Through the years, I have come across a number of books that I have used and valued. These may be new books, or they may be older ones. Each Wednesday, I will review a book that I personally feel would be worthwhile to testers.
Whittaker’s Attacks have become a common phrase in testing parlance. Many testers know about them and many testers use them. I reviewed the first How to Break book a couple of weeks ago. How to Break Web Software, written by Mike Andrews and James Whittaker, is book number 3 (for full disclosure, I do not own nor have I yet read book #2, How to Break Software Security, but it’s on my list of books to read and soon :) ).
Web development is a different beast as compared to typical software development. The ability to code a web site and deploy it is much faster that the similar effort to create a windows application that does many of the same things. Because of this, web development happens at a much more rapid pace. However, by its very nature, web development and its being online all the time makes for a very tempting target for hackers and those who mean to do harm to and exploit the system. How can you find out what your server’s response is to various attacks? That’s right, perform them yourself!
How to Break Web Software is structured much in the same vein as the first “How to Break Software” book. It presents an interesting area under the guise of “planning an attack”, and it give the user a chance to become familiar with the necessary attack style, and tools where relevant. So what are the specific attacks? Here they are, in order:
Attack 1: Panning for Gold (open up the web page source code listing and scan the page. What you find may often astound you)
Attack 2: Guessing Files and Directories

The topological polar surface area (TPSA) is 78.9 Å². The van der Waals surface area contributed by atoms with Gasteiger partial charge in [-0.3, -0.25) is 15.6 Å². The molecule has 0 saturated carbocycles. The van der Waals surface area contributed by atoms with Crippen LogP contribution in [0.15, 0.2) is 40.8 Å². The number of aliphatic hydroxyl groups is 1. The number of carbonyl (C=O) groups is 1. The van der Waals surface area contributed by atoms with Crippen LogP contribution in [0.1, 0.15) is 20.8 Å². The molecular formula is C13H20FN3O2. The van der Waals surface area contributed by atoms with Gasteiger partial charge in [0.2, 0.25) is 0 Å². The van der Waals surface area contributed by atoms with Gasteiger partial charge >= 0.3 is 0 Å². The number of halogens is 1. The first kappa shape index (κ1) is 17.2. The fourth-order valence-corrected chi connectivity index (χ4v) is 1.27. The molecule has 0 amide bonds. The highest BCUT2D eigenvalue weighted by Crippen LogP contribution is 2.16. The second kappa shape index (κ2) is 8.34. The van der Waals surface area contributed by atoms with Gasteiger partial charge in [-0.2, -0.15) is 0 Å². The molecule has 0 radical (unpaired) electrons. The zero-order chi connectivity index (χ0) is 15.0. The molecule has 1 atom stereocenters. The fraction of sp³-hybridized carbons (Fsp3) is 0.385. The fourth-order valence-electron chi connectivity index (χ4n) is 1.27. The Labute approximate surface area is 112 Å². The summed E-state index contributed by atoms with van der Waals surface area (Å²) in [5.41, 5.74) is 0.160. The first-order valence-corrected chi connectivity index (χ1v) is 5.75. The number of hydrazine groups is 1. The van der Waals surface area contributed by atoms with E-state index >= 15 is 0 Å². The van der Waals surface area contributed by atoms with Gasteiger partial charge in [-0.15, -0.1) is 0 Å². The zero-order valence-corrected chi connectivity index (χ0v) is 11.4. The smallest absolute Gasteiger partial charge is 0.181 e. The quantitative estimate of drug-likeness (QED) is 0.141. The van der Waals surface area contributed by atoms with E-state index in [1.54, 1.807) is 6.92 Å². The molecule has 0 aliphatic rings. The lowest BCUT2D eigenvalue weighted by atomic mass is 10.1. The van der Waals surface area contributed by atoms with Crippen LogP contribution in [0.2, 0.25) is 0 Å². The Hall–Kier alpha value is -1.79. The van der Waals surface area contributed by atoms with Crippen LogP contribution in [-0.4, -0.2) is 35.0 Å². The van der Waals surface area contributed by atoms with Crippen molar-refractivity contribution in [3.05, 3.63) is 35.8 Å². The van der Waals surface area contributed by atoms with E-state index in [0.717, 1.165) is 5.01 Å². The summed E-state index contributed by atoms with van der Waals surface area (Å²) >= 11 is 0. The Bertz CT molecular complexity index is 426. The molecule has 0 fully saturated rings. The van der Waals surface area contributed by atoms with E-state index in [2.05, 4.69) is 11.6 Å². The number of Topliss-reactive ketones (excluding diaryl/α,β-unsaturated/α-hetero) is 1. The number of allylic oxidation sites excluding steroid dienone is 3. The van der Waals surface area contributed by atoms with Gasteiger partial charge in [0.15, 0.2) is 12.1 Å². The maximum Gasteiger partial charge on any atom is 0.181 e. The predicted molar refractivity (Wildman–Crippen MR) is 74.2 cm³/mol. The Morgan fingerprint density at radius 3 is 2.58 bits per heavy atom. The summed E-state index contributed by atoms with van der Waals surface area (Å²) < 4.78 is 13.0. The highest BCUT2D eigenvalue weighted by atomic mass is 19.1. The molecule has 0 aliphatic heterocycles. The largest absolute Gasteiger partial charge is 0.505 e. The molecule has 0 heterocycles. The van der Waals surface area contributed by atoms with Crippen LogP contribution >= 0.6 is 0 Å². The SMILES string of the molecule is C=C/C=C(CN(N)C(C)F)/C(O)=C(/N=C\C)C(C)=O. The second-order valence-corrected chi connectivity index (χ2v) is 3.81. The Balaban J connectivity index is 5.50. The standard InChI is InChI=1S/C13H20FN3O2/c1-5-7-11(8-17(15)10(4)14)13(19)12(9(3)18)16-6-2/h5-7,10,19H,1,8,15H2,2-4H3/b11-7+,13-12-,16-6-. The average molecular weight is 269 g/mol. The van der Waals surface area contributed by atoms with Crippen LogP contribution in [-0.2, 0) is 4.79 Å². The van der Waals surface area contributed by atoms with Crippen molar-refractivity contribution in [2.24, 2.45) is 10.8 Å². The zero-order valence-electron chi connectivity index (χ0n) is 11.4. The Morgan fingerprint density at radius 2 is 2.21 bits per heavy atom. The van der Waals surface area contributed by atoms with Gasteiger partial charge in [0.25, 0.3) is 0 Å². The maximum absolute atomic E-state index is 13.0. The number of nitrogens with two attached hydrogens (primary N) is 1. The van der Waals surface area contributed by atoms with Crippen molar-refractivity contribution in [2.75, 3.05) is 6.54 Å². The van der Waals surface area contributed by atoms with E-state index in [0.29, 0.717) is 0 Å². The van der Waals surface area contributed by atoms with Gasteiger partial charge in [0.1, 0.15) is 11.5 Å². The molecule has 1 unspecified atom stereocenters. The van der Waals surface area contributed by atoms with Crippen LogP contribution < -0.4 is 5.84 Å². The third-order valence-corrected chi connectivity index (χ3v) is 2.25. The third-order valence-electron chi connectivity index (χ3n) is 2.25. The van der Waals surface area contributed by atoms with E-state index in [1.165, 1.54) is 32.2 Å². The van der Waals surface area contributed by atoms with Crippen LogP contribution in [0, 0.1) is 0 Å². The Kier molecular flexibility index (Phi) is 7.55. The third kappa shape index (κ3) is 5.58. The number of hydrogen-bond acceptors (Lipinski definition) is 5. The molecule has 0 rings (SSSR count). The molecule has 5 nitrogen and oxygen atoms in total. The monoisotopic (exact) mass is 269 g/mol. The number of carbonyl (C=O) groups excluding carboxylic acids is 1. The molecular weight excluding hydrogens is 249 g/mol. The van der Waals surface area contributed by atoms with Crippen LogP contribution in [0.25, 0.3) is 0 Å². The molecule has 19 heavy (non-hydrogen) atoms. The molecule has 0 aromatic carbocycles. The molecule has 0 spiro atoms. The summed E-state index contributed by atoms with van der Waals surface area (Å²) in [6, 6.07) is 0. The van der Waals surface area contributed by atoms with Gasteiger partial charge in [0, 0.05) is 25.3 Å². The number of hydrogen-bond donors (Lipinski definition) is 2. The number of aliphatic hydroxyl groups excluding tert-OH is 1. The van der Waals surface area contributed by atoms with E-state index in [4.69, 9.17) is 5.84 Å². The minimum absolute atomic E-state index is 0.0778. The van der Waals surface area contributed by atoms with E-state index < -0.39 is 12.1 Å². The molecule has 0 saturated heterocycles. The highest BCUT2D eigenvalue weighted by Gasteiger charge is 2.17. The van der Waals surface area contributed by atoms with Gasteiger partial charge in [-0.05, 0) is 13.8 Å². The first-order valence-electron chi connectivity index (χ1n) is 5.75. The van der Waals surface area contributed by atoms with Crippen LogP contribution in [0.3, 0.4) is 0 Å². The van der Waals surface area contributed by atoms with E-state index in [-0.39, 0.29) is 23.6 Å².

Attack 3: Holes Left by other People: Vulnerabilities in Sample Applications
Attack 4: Bypass Restriction on Input Choices
Attack 5: Bypass Client Side Validation
Attack 6: Look for Hidden Fields
Attack 7: Look for CGI Parameters in the URL
Attack 8: Create Cookie Poisoning
Attack 9: Perform URL Jumping During Transactions
Attack 10: Perform Session Hijacking
Attack 11: Access Cross Site Scripting (XSS)
Attack 12: Enter SQL Injection
Attack 13: Perform Directory Traversal
Attack 14: Create Buffer Overflows
Attack 15: Use Character Canonicalization to Get Around The System
Attack 16: Create NULL-String Attacks
Attack 17: Inject Stored Procedures
Attack 18: Inject Commands
Attack 19: Fingerprint the Server
Attack 20: Perform Denial of Service Attacks
Attack 21: Break Less than Adequate, Roll-Your-Own Cryptography Schemes
Attack 22: Break Authentication
Attack 23: Perform Cross-Site Tracing
Attack 24: Break the SSL Cipher
The book also comes with a CD and various tools that allow the user to install and experiment with the attacks (if the book calls for a particular attack, the tool is included on the CD). There’s also a bit of additional material towards the back of the book that seems to be repetitive and not entirely relevant to the book. The techniques themselves provide a level of interest and will have the reader curious to see what the next potential exploit will be.
For those starting out in Web Testing and would like to have an effective arsenal of tests to perform, How to Break Web Software will certainly fill that role, and provide a bevy of tools to use to assist in the process. More experienced testers may find some nuggets of wisdom in here as well, though I think the greater value is towards novice testers starting out with understanding web environments and web testing.